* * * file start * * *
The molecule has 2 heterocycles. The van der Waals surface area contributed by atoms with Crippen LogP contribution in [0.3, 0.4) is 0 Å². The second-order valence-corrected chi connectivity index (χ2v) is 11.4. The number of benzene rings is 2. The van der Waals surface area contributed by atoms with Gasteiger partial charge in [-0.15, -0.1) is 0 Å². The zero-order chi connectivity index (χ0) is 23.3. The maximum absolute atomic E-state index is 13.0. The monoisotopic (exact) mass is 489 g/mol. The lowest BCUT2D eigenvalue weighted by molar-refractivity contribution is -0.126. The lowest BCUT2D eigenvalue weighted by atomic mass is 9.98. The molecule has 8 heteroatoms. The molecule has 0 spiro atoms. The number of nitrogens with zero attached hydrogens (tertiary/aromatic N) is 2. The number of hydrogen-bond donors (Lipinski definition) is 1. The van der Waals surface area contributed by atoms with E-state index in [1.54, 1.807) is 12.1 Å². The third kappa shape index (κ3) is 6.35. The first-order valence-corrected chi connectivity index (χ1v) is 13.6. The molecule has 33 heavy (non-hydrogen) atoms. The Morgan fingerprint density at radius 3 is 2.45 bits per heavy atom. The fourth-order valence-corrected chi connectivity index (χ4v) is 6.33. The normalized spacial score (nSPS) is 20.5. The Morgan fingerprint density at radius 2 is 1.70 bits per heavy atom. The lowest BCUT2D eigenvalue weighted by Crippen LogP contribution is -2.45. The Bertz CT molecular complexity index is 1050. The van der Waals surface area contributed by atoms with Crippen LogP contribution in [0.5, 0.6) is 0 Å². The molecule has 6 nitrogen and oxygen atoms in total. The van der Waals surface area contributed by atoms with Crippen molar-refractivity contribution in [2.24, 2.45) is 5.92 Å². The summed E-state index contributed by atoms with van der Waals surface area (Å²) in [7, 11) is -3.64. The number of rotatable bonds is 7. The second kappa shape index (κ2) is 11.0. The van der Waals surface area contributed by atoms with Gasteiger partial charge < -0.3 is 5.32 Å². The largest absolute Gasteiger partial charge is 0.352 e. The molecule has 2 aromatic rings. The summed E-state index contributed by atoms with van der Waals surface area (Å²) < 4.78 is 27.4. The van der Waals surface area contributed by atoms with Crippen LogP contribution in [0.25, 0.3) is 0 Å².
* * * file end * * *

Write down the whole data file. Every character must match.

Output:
The molecule has 2 heterocycles. The van der Waals surface area contributed by atoms with Crippen LogP contribution in [0.3, 0.4) is 0 Å². The second-order valence-corrected chi connectivity index (χ2v) is 11.4. The number of benzene rings is 2. The van der Waals surface area contributed by atoms with Gasteiger partial charge in [-0.15, -0.1) is 0 Å². The zero-order chi connectivity index (χ0) is 23.3. The maximum absolute atomic E-state index is 13.0. The monoisotopic (exact) mass is 489 g/mol. The lowest BCUT2D eigenvalue weighted by molar-refractivity contribution is -0.126. The lowest BCUT2D eigenvalue weighted by atomic mass is 9.98. The molecule has 8 heteroatoms. The molecule has 0 spiro atoms. The number of nitrogens with zero attached hydrogens (tertiary/aromatic N) is 2. The number of hydrogen-bond donors (Lipinski definition) is 1. The van der Waals surface area contributed by atoms with E-state index in [1.54, 1.807) is 12.1 Å². The third kappa shape index (κ3) is 6.35. The first-order valence-corrected chi connectivity index (χ1v) is 13.6. The molecule has 33 heavy (non-hydrogen) atoms. The Morgan fingerprint density at radius 3 is 2.45 bits per heavy atom. The fourth-order valence-corrected chi connectivity index (χ4v) is 6.33. The normalized spacial score (nSPS) is 20.5. The Morgan fingerprint density at radius 2 is 1.70 bits per heavy atom. The lowest BCUT2D eigenvalue weighted by Crippen LogP contribution is -2.45. The Bertz CT molecular complexity index is 1050. The van der Waals surface area contributed by atoms with Crippen LogP contribution in [0.5, 0.6) is 0 Å². The molecule has 6 nitrogen and oxygen atoms in total. The van der Waals surface area contributed by atoms with Crippen molar-refractivity contribution in [2.24, 2.45) is 5.92 Å². The summed E-state index contributed by atoms with van der Waals surface area (Å²) in [7, 11) is -3.64. The number of rotatable bonds is 7. The second kappa shape index (κ2) is 11.0. The van der Waals surface area contributed by atoms with Gasteiger partial charge < -0.3 is 5.32 Å². The largest absolute Gasteiger partial charge is 0.352 e. The molecule has 2 aromatic rings. The summed E-state index contributed by atoms with van der Waals surface area (Å²) < 4.78 is 27.4. The van der Waals surface area contributed by atoms with Crippen LogP contribution in [0.25, 0.3) is 0 Å².